Little Cinematic Universe Building

Left to right: Anton Yelchin plays Chekov and Chris Pine plays Kirk in Star Trek Beyond from Paramount Pictures, Skydance, Bad Robot, Sneaky Shark and Perfect Storm Entertainment

One of the problems with numerous modern franchises is they focus too heavily on building a universe instead of focusing on the story at hand. Batman v Superman felt more like a preview for future DC films as apposed to the superhero showdown people wanted. Even cinematic universes that know what they’re doing for the most part, such as the MCU, at times get bogged down by packing in too much. That hasn’t been the case with the Star Trek reboot series, however.

While certain plotlines and character arks do carry over between films, the franchise has mostly felt episodic. Star Trek Beyond is essentially a standalone adventure that doesn’t require people to see the previous two films. Some people might be disappointed that the latest film doesn’t really continue an ongoing story. Unlike so many universe-building blockbusters, though, Star Trek Beyond knows how to stay focused, which ultimately benefits the narrative.

It Still Feels Like Star Trek


Sure, Star Trek has undergone some changes over the years with more explosions and space battles. People forget, however, that this franchise has always been about evolution and reaching new frontiers. The reboot films have succeeded in making Star Trek more accessible for mainstream audiences without betraying Gene Rodddenberry’s initial concept. At its core, Star Trek is still about characters, ideas, and boldly going where to no man has gone before. After 50 years, this series is showing no sign of slowing down and we have kickass movies like Star Trek Beyond to thank for that.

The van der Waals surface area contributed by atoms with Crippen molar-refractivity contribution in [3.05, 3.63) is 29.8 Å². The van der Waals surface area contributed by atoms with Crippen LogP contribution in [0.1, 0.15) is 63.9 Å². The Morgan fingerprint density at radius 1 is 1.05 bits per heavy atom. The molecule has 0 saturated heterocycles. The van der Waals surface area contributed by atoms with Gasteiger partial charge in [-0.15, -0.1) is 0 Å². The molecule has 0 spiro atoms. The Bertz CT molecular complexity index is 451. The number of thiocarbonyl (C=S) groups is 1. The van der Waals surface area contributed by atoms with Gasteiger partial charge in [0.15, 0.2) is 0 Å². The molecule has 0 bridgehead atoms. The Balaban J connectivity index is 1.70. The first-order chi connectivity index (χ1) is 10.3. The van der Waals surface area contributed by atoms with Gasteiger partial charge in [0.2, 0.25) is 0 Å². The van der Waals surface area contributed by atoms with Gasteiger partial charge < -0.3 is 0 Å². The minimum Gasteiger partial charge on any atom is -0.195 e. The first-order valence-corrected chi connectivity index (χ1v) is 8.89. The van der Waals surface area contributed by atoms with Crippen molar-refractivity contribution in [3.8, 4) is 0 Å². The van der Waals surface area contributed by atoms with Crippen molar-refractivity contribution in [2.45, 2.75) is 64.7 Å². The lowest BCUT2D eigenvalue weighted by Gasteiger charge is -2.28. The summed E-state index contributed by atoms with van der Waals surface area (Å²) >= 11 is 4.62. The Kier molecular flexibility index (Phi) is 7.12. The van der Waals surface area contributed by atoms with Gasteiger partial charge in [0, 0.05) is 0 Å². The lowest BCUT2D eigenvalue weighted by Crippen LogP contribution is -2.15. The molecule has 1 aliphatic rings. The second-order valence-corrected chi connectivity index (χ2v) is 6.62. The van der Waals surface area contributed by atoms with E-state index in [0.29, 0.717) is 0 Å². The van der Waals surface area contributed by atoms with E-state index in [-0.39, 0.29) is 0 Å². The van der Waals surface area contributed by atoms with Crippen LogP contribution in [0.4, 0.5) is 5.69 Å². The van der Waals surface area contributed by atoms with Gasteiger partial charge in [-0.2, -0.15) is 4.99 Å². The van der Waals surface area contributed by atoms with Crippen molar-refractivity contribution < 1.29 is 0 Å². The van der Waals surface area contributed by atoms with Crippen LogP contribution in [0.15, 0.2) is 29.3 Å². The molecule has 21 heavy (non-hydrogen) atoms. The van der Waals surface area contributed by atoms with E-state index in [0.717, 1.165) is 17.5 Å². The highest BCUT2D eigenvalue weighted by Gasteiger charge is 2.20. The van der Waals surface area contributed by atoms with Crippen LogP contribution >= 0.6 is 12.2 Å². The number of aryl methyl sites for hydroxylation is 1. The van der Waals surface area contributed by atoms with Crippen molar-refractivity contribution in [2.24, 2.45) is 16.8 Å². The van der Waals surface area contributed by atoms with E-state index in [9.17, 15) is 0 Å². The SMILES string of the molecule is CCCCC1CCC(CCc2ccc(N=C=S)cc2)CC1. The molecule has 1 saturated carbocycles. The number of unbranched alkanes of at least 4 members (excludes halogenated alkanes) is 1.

For more on Star Trek Beyond, be sure to read our review of the film here.

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About Nick Spake

Nick Spake has been working as an entertainment writer for the past ten years, but he's been a lover of film ever since seeing the opening sequence of The Lion King. Movies are more than just escapism to Nick, they're a crucial part of our society that shape who we are. He now serves as the Features Editor at Flickreel and author of its regular column, 'Nick Flicks'.